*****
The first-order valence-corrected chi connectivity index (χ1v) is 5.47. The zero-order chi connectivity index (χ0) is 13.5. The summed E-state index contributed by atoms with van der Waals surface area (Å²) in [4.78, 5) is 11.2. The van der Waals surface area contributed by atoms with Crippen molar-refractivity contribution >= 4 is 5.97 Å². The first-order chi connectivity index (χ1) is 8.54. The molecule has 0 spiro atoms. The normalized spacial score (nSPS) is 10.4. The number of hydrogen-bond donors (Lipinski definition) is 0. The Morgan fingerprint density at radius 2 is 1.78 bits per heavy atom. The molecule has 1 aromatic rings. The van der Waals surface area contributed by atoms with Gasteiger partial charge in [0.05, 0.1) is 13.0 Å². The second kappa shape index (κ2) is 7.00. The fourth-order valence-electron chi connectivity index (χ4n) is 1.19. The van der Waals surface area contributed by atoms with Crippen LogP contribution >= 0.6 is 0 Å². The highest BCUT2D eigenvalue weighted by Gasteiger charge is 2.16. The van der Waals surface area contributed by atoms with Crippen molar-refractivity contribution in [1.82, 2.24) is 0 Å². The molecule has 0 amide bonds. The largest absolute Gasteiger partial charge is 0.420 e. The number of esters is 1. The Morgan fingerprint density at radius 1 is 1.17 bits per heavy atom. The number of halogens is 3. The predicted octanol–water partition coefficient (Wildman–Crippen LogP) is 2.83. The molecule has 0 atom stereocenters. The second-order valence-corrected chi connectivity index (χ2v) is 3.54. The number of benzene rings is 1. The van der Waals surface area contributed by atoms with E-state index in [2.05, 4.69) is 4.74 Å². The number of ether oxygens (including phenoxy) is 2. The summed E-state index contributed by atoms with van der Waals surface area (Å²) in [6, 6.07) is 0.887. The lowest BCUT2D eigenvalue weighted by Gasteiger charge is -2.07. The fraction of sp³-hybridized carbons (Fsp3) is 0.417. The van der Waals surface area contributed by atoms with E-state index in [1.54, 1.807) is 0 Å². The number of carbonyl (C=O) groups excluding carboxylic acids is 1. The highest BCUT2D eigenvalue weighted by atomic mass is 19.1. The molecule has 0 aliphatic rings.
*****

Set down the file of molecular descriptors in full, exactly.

The first-order valence-corrected chi connectivity index (χ1v) is 5.47. The zero-order chi connectivity index (χ0) is 13.5. The summed E-state index contributed by atoms with van der Waals surface area (Å²) in [4.78, 5) is 11.2. The van der Waals surface area contributed by atoms with Crippen molar-refractivity contribution >= 4 is 5.97 Å². The first-order chi connectivity index (χ1) is 8.54. The molecule has 0 spiro atoms. The normalized spacial score (nSPS) is 10.4. The number of hydrogen-bond donors (Lipinski definition) is 0. The Morgan fingerprint density at radius 2 is 1.78 bits per heavy atom. The molecule has 1 aromatic rings. The van der Waals surface area contributed by atoms with Gasteiger partial charge in [0.05, 0.1) is 13.0 Å². The second kappa shape index (κ2) is 7.00. The fourth-order valence-electron chi connectivity index (χ4n) is 1.19. The van der Waals surface area contributed by atoms with Crippen LogP contribution >= 0.6 is 0 Å². The highest BCUT2D eigenvalue weighted by Gasteiger charge is 2.16. The van der Waals surface area contributed by atoms with Crippen molar-refractivity contribution in [1.82, 2.24) is 0 Å². The molecule has 0 amide bonds. The largest absolute Gasteiger partial charge is 0.420 e. The number of esters is 1. The Morgan fingerprint density at radius 1 is 1.17 bits per heavy atom. The number of halogens is 3. The predicted octanol–water partition coefficient (Wildman–Crippen LogP) is 2.83. The molecule has 0 atom stereocenters. The second-order valence-corrected chi connectivity index (χ2v) is 3.54. The number of benzene rings is 1. The van der Waals surface area contributed by atoms with E-state index in [2.05, 4.69) is 4.74 Å². The number of ether oxygens (including phenoxy) is 2. The summed E-state index contributed by atoms with van der Waals surface area (Å²) in [6, 6.07) is 0.887. The lowest BCUT2D eigenvalue weighted by Gasteiger charge is -2.07. The fraction of sp³-hybridized carbons (Fsp3) is 0.417. The van der Waals surface area contributed by atoms with E-state index in [1.54, 1.807) is 0 Å². The number of carbonyl (C=O) groups excluding carboxylic acids is 1. The highest BCUT2D eigenvalue weighted by atomic mass is 19.1. The molecule has 0 aliphatic rings.